Conference To Showcase Empirical Legal Studies
A conference at the University of Virginia School of Law will bring together more than 200 scholars from around the world who are interested in the empirical analysis of law and legal institutions.
The 16th annual Conference on Empirical Legal Studies will be held Nov. 4-5. The event is sponsored by UVA Law, the Society for Empirical Legal Studies and the school’s Center for Empirical Studies in Law.
Anne-Marie Slaughter will deliver the keynote address Nov. 4 at 6:30 p.m. in Caplin Pavilion. Slaughter is the Bert G. Kerstetter ’66 University Professor Emerita of Politics and International Affairs at Princeton University, former dean of the Princeton School of Public and International Affairs, and the CEO of New America.
“Empirical legal studies is critical because it provides evidence of the real impact of law, judges, courts and policies, and allows us to address important issues with concrete data,” Curtis said. “Often, the effects of legal changes are surprising and unintuitive, and empirical evidence is required to understand real-world consequences.”
Participants will present papers that engage empirical and experimental scholarship on legal issues spanning all areas of empirical legal studies. The papers, selected through a peer review process, are presented in panels, with assigned commenters for each paper and opportunities for audience discussion.
“The UVA Law faculty features almost two dozen leading empirical researchers, including scholars working at the intersections of economics, political science, psychology, finance and other fields,” Cope said. “Among other things, CELS is an opportunity for UVA to showcase this expertise with over 200 of the world’s prominent empirical legal scholars.”
Participating UVA Law faculty include Barzuza, Cope, Curtis and Professors Thomas Frampton, George S. Geis, Thomas Haley, Andrew Hayashi, Cathy Hwang, Rich Hynes, Jason S. Johnston, Julia Mahoney, Paul G. Mahoney, John Monahan, Richard Schragger, Barbara Spellman, Megan Stevenson, Pierre-Hugues Verdier and Mila Versteeg. Barzuza, Hwang, Paul G. Mahoney, Stevenson and Versteeg are presenting papers.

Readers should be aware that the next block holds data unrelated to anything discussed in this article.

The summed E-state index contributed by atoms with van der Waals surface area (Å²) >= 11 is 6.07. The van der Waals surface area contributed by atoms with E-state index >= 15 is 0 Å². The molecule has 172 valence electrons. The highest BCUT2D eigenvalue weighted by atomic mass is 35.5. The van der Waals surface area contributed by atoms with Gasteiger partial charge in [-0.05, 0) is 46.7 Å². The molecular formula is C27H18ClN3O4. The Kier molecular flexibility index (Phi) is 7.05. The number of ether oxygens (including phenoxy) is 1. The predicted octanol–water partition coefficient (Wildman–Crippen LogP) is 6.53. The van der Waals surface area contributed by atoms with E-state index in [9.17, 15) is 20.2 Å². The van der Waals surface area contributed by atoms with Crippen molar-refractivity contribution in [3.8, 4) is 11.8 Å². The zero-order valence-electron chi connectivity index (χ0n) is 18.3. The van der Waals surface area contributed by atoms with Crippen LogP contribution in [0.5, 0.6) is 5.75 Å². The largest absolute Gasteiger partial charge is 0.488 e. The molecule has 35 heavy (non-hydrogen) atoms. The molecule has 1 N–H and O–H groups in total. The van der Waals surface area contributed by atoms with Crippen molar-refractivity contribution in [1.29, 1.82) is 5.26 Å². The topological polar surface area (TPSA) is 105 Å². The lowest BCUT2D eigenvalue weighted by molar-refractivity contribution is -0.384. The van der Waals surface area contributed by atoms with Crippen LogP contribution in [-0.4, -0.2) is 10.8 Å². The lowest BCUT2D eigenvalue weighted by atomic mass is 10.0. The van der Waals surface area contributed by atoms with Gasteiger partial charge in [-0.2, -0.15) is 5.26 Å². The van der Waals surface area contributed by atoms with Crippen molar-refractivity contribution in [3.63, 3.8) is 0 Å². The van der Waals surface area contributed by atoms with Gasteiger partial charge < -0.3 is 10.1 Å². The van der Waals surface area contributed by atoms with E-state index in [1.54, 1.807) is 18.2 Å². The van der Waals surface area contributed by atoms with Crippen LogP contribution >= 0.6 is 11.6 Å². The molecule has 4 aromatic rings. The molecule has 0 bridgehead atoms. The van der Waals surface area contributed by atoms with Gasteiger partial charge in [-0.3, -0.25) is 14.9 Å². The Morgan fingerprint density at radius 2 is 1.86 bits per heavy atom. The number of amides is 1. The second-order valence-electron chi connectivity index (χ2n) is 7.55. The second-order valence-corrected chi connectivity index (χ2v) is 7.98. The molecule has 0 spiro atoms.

The CELS Program Committee includes Hayashi, Hwang, Hynes, Monahan, Spellman, Stevenson, Verdier, Versteeg and Professors Naomi Cahn, Joshua Fischman, Mitu Gulati, David Law, Michael Livermore, Dotan Oliar, Kimberly Jenkins Robinson and Rip Verkerke.
Other UVA participants include Professors Ian Appel, Richard Evans and Pedro Matos of the Darden School of Business, and Professors David Chapman, Sheisha Kulkarni and David Smith of the McIntire School of Commerce.
A pre-conference workshop on Nov. 3 will focus on the credibility crisis facing empirical studies, in light of recent research that has exposed the prevalence of nonreplicable evidence in biomedical and social sciences. To address the crisis, empirical fields and publishers are starting to impose requirements on researchers, such as mandatory disclosures related to funding, conflicts of interest, data, analysis scripts and other materials, preregistration of research agendas and sample size justification. The workshop will cover methods for conducting credible research and developing research agendas.
Founded in 1819, the University of Virginia School of Law is the second-oldest continuously operating law school in the nation. Consistently ranked among the top law schools, Virginia is a world-renowned training ground for distinguished lawyers and public servants, instilling in them a commitment to leadership, integrity and community service.